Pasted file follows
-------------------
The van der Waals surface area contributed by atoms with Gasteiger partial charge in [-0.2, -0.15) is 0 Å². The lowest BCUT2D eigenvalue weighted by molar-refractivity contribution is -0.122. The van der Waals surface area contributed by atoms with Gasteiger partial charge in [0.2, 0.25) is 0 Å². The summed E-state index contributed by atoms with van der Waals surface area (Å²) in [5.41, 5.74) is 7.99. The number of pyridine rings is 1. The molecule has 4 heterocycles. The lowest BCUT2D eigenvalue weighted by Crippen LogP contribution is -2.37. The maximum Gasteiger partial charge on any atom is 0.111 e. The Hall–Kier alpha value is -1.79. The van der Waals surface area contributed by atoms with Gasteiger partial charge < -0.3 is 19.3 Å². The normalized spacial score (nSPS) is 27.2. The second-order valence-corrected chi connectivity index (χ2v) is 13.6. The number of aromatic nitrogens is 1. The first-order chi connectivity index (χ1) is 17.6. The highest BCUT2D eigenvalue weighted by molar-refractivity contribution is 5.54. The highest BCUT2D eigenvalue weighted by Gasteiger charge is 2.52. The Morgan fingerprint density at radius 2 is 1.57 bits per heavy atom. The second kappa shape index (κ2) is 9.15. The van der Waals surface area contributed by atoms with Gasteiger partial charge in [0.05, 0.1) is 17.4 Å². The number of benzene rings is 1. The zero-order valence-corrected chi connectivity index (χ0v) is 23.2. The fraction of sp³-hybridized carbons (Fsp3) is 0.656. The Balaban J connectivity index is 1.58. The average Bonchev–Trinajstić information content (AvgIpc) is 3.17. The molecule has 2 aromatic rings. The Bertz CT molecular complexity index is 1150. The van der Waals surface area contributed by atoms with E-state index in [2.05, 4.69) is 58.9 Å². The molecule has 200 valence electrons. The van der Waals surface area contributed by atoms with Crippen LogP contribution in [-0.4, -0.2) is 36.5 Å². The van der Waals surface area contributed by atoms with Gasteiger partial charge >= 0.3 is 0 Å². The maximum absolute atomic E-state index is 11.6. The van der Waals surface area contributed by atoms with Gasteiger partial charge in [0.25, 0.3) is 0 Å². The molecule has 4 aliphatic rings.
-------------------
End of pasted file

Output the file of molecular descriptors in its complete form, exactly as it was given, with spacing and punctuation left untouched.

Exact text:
The van der Waals surface area contributed by atoms with Gasteiger partial charge in [-0.2, -0.15) is 0 Å². The lowest BCUT2D eigenvalue weighted by molar-refractivity contribution is -0.122. The van der Waals surface area contributed by atoms with Gasteiger partial charge in [0.2, 0.25) is 0 Å². The summed E-state index contributed by atoms with van der Waals surface area (Å²) in [5.41, 5.74) is 7.99. The number of pyridine rings is 1. The molecule has 4 heterocycles. The lowest BCUT2D eigenvalue weighted by Crippen LogP contribution is -2.37. The maximum Gasteiger partial charge on any atom is 0.111 e. The Hall–Kier alpha value is -1.79. The van der Waals surface area contributed by atoms with Gasteiger partial charge < -0.3 is 19.3 Å². The normalized spacial score (nSPS) is 27.2. The second-order valence-corrected chi connectivity index (χ2v) is 13.6. The number of aromatic nitrogens is 1. The first-order chi connectivity index (χ1) is 17.6. The highest BCUT2D eigenvalue weighted by molar-refractivity contribution is 5.54. The highest BCUT2D eigenvalue weighted by Gasteiger charge is 2.52. The Morgan fingerprint density at radius 2 is 1.57 bits per heavy atom. The second kappa shape index (κ2) is 9.15. The van der Waals surface area contributed by atoms with Gasteiger partial charge in [0.05, 0.1) is 17.4 Å². The number of benzene rings is 1. The zero-order valence-corrected chi connectivity index (χ0v) is 23.2. The fraction of sp³-hybridized carbons (Fsp3) is 0.656. The Balaban J connectivity index is 1.58. The average Bonchev–Trinajstić information content (AvgIpc) is 3.17. The molecule has 2 aromatic rings. The Bertz CT molecular complexity index is 1150. The van der Waals surface area contributed by atoms with E-state index in [2.05, 4.69) is 58.9 Å². The molecule has 200 valence electrons. The van der Waals surface area contributed by atoms with Crippen LogP contribution in [-0.4, -0.2) is 36.5 Å². The van der Waals surface area contributed by atoms with Gasteiger partial charge >= 0.3 is 0 Å². The maximum absolute atomic E-state index is 11.6. The van der Waals surface area contributed by atoms with Gasteiger partial charge in [0.25, 0.3) is 0 Å². The molecule has 4 aliphatic rings.